Sunday, December 28, 2008

Batman 656

Well, Andy Kubert lasted exactly one issue inking his own work, which is exactly one issue more than anybody expected given his track record at DC. Still, Batman throwing down with ninja Man-Bats in a pop art exhibit with the art pantomiming the action is a fucking brilliant conceit, and Kubert handles it very well. I would award this comic 10 points out of 10, because really it's a great comic, but unfortunately I have to knock the rating down to 0 points because this issue inflicts Damian on the world. Damian - the worst character in 70 years of Batman comics. Yes, he even beat out this guy. Here's how I imagine the pitch went down:

Dan: Hello?
Grant: Hey Dan, I've got a great idea for a character in Batman. Now, imagine if Batman had a son, right?
Dan: Yeah, I mean, I suppose. So who is this kid?
Grant: Well Damian, he's a ruddy little bastard, a rotten lad just spoiled to the core. Skelps the piss out of poor Robin in his second book.
Dan: Um, I don't know if the fans are gonna go for...
Grant: No no, of course not, they'll fuckin 'ate 'im. Now after the first story, we're gonna give him an issue on his own.
Dan: Alright, so what does he, he redeems -
Grant: So he takes a lot of pills yeah? And then he dresses up as Batman but also a trench coat. Just a completely mental badass, he is. Then he snaps the Devil's neck, the bloody Devil, Dan!
Dan: But -
Grant: And after that, he runs an ambulance clear off Gotham Bridge with the Batmobile! And after RIP...
Dan: Sigh. Yeah. Yeah, okay Grant. Go ahead with it.

Page 1: The name "Jezebel" translates from Hebrew as "not exalted" and is today used euphemistically by old ladies to refer to their slutty granddaughters. In the book of Kings in the Old Testament, Queen Jezebel, through subversion of her husband the king, "leads the Hebrews into idolatry and sexual immorality." You can read the rest of what I read here, but the point is, if we believe her name to be allegorical, which we should since it's Grant Morrison, then we should not trust Jezebel Jet; she will be exposed as an evil seductress and an agent of the Devil.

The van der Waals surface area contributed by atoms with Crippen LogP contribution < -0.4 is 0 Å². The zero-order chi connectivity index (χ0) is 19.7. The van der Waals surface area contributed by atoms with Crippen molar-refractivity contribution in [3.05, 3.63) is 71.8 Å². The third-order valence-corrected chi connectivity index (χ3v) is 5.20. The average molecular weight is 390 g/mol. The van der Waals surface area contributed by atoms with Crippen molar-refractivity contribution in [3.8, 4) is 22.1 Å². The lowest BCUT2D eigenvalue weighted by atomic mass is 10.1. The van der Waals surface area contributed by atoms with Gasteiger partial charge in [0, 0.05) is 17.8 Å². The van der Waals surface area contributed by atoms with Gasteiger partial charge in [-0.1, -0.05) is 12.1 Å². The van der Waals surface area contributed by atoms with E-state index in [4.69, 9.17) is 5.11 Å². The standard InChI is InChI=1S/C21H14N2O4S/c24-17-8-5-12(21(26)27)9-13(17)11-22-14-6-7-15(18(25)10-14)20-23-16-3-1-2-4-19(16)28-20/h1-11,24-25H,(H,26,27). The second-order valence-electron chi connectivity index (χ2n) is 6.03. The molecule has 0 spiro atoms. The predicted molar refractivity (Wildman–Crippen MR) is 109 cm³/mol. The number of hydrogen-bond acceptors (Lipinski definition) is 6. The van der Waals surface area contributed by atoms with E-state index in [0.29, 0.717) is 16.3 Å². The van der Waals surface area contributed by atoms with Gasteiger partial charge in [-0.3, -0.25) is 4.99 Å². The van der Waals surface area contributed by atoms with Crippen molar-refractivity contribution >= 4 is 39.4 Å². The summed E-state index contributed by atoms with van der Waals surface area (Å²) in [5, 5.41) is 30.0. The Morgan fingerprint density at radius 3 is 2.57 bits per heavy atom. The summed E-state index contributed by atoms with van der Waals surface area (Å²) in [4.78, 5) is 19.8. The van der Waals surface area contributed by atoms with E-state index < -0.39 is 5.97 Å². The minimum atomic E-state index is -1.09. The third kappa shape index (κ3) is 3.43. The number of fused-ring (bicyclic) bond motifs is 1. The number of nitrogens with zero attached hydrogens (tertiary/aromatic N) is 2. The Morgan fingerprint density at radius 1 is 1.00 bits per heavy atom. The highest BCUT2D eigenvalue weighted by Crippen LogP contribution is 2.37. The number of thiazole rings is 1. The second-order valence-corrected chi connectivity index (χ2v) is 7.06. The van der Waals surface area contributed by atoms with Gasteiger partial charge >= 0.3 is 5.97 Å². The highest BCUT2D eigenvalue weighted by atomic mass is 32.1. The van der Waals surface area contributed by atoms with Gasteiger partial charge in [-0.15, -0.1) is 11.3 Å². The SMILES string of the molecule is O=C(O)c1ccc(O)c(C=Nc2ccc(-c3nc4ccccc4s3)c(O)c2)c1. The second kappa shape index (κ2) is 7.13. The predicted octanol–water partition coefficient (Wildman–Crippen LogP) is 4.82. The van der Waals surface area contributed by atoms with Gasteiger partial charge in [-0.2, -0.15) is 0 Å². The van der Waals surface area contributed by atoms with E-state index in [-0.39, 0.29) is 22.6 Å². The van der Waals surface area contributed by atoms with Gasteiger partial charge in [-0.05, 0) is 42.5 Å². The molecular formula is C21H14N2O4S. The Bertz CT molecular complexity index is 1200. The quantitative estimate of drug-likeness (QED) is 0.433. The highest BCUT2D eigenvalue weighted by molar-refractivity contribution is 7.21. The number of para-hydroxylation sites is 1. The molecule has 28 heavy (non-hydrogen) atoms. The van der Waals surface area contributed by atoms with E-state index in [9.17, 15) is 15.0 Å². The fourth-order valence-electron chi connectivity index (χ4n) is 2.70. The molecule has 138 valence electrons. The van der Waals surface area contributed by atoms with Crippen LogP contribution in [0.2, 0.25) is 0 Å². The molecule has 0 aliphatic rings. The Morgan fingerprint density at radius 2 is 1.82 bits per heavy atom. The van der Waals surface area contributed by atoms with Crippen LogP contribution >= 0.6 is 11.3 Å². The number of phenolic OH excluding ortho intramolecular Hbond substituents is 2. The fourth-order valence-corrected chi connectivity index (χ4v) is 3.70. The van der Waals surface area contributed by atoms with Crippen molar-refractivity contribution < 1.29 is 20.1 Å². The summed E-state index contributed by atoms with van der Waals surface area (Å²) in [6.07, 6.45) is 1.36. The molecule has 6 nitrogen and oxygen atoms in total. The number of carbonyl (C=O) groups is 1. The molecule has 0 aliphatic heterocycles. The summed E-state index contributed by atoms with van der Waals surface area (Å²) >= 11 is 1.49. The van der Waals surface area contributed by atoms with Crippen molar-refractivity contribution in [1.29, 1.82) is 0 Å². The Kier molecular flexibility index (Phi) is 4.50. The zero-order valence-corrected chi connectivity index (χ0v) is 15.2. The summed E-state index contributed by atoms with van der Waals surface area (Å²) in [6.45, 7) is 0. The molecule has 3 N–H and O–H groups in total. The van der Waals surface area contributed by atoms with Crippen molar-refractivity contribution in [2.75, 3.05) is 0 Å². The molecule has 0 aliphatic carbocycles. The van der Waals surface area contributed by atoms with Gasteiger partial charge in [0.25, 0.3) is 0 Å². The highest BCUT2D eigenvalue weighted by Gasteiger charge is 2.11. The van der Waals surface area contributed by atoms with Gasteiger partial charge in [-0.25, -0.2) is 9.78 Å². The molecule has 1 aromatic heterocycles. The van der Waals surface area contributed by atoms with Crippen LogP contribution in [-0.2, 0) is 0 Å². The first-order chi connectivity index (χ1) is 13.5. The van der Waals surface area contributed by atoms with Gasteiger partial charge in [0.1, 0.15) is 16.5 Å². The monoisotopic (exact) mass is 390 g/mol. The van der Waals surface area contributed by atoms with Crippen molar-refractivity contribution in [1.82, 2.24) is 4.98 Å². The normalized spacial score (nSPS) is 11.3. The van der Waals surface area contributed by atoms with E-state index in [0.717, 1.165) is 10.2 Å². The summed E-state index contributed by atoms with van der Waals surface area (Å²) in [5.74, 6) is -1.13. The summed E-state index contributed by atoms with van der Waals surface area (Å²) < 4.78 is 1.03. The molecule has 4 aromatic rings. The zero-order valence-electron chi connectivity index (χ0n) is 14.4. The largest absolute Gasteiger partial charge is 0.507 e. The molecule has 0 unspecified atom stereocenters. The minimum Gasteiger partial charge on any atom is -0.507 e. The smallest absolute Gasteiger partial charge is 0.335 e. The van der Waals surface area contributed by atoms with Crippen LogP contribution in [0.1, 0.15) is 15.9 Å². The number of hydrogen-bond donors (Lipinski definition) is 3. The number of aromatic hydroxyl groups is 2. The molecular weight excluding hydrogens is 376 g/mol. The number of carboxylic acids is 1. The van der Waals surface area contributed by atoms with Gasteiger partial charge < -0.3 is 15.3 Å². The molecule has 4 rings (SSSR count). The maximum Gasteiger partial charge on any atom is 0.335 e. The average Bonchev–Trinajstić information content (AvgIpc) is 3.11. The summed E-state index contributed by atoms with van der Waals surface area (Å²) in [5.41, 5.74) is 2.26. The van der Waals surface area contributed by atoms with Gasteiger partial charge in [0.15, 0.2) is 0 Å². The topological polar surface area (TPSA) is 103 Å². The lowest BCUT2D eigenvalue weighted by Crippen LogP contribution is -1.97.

Page 2: I love Bruce Wayne's dialogue here:
All this comic book stuff is way too highbrow for me. I collect tribal art, schizophrenic painters, 'outsider work' I believe they call it. There's a message here. I know if I just stare hard enough...
Interestingly, in the comic world of Batman, the artistic hierarchy is inverted, with comic books at the top and tribal art at the bottom. I actually have no idea whether aesthetes regard tribal art favorably, it just seemed like something one would find ornamenting the apartment of a New York bohemian.

Bruce is goading the reader when he says "There's a message here," but he's not lying. "Outsider work" points us to Detective Comics 356.

That boil-covered albino is actually Alfred who, after being crushed by a boulder in Detective 328 - boulders were much more abundant in those days, posing the greatest threat to secondary characters -, was secretly revived by a quack scientist following what might be the longest editor's note in 70 years of Batman comics.

For whatever reason, the Silver Age contraption that jolted Alfred back to life also disfigured him and twisted his desire to help the Dynamic Duo into a desire to kill them.

Behind the scenes as the Outsider, Alfred conscripts Z-list supervillains like Blockbuster and the Grasshopper to perpetrate schemes against Batman and Robin. This begins in Detective 334 and continues until 356 where Batman and Robin finally uncover the Outsider's true identity. During their battle, Batman knocks the Outsider into a "regeneration machine," restoring him to his natural form. The rejuvenated Alfred does not remember his crimes, and Batman and Robin vow never to discuss them because "the news of his treachery might kill him." This promise is at the center of Batman 682's plot. Obviously, since the Outsider was a behind-the-scenes evil mastermind, this line of dialogue strongly suggests Alfred as the identity of the Black Glove, although outsider art is a real thing, which makes this line easy to dismiss even if you did read and remember those stories from 45 years ago.

There's a lot on the Outsider and other stuff in Thom Young and David Wallace's review of 677, which isn't so much of a review as it is a frantic unloading of theories.

Page 3: See the diorama in the first panel? "Population explosion," might portend the death of the Joker's henchmen in 663. We do see it destroyed later in the issue.

Page 8: "If there's one thing I's art with no content." If he hadn't read the later issues to see the connection, one might describe the beginning of Morrison's run in this way.

Pages 14-15: "More noise. Lots of it." Bruce motions for the fire alarm. "Sounds great on paper." The noise of the alarm and the screeching Man-Bats does sound good on paper because paper is mute. Very subtle and very cool, Mr. Morrison.

Page 18: The many plans Batman's prepared, even ones for fighting Ninja Man-Bats. From 674: "I've worked out ways to defeat villains with M.O.'s and pathologies that haven't even been thought of yet."

Pages 20-21: I don't actually have the comic from which the events in this discussion originate, but Wikipedia synopsizes it well. Also, in the Richard Donner film The Omen, a boy named Damian is revealed to be the offspring of Satan, making him a literal "Son of the Demon."

No comments:

Post a Comment